The long term goal of our research is to understand the role of experience in the development of neural circuits. To address this question it is necessary to first understand what mechanisms regulate and maintain the normal morphology, synaptic connectivity, excitability, and output properties of the neurons which constitute these circuits, and then observe how these mechanisms are affected by experience. Over the last few decades, research has shown that neural activity plays a critical role during the development of the visual system. However, less is known about how the visual system adapts to neural activity over a shorter time scale during development. This is important, since neurons must be able to function within a useful dynamic range when faced with changing environmental and developmental conditions. In order to do this, neurons have been shown to homeostatically adapt their synaptic and intrinsic electrophysiological properties. Little is understood about how these processes function in an intact system under physiologically relevant conditions. By understanding how the developing nervous system responds and adjusts to periods of enhanced activity we can begin to comprehend how this activity can be maximally utilized to guide long-term developmental changes.
In our research we address these issues by taking advantage of the Xenopus laevis tadpole visual system. The optic-tectal neurons in the tadpole receive direct monosynaptic inputs from the contralateral retina. The synaptic and dendritic maturation of tectal neurons is well characterized and provides a starting point from which to study the roles that visual experience and a variety of signaling mechanisms play in these processes. Moreover tectal neurons are easily accessible, allowing us to take advantage of several established techniques for altering gene expression in individual neurons and then observe the effects of these genes of interest in the electrophysiological and morphological properties of these cells.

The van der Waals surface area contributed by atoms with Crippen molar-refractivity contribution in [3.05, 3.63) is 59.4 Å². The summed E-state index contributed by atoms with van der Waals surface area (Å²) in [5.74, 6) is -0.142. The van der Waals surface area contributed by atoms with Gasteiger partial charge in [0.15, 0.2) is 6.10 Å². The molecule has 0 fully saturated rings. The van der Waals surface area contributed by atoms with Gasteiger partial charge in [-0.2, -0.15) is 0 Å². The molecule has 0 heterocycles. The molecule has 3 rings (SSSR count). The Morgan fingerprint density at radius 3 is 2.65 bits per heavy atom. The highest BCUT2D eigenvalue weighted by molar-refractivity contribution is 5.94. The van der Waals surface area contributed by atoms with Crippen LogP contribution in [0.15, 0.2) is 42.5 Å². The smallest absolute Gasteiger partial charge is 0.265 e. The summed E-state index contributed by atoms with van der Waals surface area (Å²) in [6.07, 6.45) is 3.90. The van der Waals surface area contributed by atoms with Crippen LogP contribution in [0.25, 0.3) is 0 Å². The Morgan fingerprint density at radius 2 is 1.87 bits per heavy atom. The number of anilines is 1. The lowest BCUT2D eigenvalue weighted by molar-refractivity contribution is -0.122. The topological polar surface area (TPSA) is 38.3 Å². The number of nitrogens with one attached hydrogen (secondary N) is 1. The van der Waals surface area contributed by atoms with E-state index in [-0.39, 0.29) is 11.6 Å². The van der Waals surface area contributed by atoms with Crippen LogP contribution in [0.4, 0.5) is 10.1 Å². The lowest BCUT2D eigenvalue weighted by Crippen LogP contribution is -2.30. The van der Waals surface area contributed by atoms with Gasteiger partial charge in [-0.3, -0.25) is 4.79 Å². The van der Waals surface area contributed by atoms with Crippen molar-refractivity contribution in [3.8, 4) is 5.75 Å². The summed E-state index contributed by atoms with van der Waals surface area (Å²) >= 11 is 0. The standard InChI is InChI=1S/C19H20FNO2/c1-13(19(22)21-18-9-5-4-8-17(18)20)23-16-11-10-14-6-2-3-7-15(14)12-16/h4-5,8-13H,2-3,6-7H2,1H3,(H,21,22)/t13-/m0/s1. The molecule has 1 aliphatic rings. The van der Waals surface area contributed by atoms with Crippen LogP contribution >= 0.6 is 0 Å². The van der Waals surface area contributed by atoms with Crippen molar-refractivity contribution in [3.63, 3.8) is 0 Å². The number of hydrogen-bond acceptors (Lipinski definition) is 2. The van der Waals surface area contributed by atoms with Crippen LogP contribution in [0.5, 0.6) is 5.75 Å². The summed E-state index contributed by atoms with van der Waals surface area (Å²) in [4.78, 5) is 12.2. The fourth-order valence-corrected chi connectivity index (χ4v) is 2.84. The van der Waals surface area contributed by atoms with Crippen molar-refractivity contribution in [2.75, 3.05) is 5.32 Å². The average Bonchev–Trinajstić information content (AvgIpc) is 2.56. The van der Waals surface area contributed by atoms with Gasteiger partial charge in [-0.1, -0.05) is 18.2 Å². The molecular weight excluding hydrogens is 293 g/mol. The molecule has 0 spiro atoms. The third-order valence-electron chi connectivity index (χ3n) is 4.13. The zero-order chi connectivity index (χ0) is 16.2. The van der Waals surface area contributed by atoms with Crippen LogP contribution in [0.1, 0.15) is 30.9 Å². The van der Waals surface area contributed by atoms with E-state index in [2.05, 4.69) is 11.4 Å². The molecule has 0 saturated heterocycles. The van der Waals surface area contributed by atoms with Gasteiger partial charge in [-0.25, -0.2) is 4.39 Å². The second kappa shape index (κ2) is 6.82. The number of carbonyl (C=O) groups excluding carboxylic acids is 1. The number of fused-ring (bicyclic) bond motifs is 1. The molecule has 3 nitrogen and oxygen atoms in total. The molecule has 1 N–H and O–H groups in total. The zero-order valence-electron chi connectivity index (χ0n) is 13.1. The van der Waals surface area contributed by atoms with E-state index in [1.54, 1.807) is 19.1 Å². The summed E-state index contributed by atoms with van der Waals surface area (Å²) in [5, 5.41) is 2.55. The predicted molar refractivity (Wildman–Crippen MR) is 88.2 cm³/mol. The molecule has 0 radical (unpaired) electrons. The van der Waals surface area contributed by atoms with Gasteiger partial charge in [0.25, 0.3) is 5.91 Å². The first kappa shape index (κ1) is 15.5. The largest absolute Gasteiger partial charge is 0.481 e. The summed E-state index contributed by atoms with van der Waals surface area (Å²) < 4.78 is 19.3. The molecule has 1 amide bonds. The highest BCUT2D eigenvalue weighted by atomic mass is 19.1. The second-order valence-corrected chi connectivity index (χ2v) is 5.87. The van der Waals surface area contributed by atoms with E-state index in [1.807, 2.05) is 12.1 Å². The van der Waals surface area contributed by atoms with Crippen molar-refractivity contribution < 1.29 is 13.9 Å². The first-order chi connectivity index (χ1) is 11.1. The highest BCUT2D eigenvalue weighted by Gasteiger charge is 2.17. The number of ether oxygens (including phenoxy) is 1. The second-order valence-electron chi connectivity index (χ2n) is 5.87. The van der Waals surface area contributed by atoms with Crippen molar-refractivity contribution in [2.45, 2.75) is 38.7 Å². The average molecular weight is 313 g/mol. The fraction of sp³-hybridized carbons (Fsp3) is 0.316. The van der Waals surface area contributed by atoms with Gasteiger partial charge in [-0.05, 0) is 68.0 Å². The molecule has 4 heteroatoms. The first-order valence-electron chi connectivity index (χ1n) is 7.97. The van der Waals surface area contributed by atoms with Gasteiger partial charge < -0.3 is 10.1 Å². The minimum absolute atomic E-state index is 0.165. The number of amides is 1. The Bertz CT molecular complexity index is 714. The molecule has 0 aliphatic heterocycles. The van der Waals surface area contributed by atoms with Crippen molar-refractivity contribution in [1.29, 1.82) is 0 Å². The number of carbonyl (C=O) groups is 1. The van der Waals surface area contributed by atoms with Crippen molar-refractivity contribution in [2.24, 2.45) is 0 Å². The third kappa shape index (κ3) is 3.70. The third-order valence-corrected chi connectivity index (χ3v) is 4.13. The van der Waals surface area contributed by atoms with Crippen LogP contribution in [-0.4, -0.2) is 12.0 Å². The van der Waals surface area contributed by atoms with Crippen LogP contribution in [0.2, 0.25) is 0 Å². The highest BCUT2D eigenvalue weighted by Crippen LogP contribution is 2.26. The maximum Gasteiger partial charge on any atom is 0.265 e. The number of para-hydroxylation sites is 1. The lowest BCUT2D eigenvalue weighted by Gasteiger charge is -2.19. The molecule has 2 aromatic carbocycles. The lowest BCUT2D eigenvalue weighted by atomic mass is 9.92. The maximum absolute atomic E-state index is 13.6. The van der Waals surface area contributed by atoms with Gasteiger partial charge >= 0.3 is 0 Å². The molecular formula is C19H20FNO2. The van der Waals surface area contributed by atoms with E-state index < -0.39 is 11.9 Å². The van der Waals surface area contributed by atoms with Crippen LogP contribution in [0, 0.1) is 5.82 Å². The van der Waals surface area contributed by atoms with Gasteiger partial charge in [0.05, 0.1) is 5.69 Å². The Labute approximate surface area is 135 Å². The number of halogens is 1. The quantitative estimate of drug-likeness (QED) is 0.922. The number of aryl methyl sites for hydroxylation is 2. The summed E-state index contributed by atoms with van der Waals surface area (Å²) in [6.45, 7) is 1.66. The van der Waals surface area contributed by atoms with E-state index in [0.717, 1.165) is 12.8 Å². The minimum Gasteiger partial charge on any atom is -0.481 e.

Our research spans multiple levels of analysis, ranging from the regulation of individual currents at the single neuron level, to how multiple neurons combine to form a functioning circuit and ultimately to how this circuit mediates visually-guided behavior. We use a combination of in vivo molecular manipulations, single cell electrophysiology in vitro and in vivo, Ca++ imaging, confocal imaging and behavioral testing to address these questions. Ultimately we hope to understand how all these levels of function are integrated to create a functioning visual system, which is both flexible and adaptable yet is able to function robustly during development.
Our lab has received generous funding from the Klingenstein Fund, The American Heart Association, The Whitehall Foundation, the Siravo Foundation, The Rhode Island Foundation, the Rhode Island Space Grant (NASA), the National Science Foundation and the National Eye Institute of the NIH.